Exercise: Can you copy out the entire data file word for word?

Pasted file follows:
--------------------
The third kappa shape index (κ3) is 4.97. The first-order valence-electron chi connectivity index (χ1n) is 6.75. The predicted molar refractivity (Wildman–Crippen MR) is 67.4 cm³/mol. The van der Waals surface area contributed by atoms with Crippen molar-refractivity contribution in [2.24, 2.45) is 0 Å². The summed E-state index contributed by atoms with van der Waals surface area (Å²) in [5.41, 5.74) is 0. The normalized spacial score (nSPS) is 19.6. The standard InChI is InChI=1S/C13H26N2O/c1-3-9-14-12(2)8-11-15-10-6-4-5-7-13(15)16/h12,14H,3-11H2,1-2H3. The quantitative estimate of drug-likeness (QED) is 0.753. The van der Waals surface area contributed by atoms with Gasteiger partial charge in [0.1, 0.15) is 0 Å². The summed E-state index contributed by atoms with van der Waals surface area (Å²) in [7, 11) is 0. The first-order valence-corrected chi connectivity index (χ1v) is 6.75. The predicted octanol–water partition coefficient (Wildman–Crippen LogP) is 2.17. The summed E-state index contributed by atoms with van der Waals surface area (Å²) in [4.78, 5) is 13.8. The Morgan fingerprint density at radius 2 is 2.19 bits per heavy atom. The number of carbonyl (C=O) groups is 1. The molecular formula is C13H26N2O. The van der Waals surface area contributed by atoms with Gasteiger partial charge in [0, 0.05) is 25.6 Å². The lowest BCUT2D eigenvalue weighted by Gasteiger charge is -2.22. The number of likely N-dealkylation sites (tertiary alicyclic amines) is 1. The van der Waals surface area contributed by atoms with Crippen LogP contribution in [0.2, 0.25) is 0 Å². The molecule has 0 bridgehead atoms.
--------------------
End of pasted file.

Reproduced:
The third kappa shape index (κ3) is 4.97. The first-order valence-electron chi connectivity index (χ1n) is 6.75. The predicted molar refractivity (Wildman–Crippen MR) is 67.4 cm³/mol. The van der Waals surface area contributed by atoms with Crippen molar-refractivity contribution in [2.24, 2.45) is 0 Å². The summed E-state index contributed by atoms with van der Waals surface area (Å²) in [5.41, 5.74) is 0. The normalized spacial score (nSPS) is 19.6. The standard InChI is InChI=1S/C13H26N2O/c1-3-9-14-12(2)8-11-15-10-6-4-5-7-13(15)16/h12,14H,3-11H2,1-2H3. The quantitative estimate of drug-likeness (QED) is 0.753. The van der Waals surface area contributed by atoms with Gasteiger partial charge in [0.1, 0.15) is 0 Å². The summed E-state index contributed by atoms with van der Waals surface area (Å²) in [7, 11) is 0. The first-order valence-corrected chi connectivity index (χ1v) is 6.75. The predicted octanol–water partition coefficient (Wildman–Crippen LogP) is 2.17. The summed E-state index contributed by atoms with van der Waals surface area (Å²) in [4.78, 5) is 13.8. The Morgan fingerprint density at radius 2 is 2.19 bits per heavy atom. The number of carbonyl (C=O) groups is 1. The molecular formula is C13H26N2O. The van der Waals surface area contributed by atoms with Gasteiger partial charge in [0, 0.05) is 25.6 Å². The lowest BCUT2D eigenvalue weighted by Gasteiger charge is -2.22. The number of likely N-dealkylation sites (tertiary alicyclic amines) is 1. The van der Waals surface area contributed by atoms with Crippen LogP contribution in [0.2, 0.25) is 0 Å². The molecule has 0 bridgehead atoms.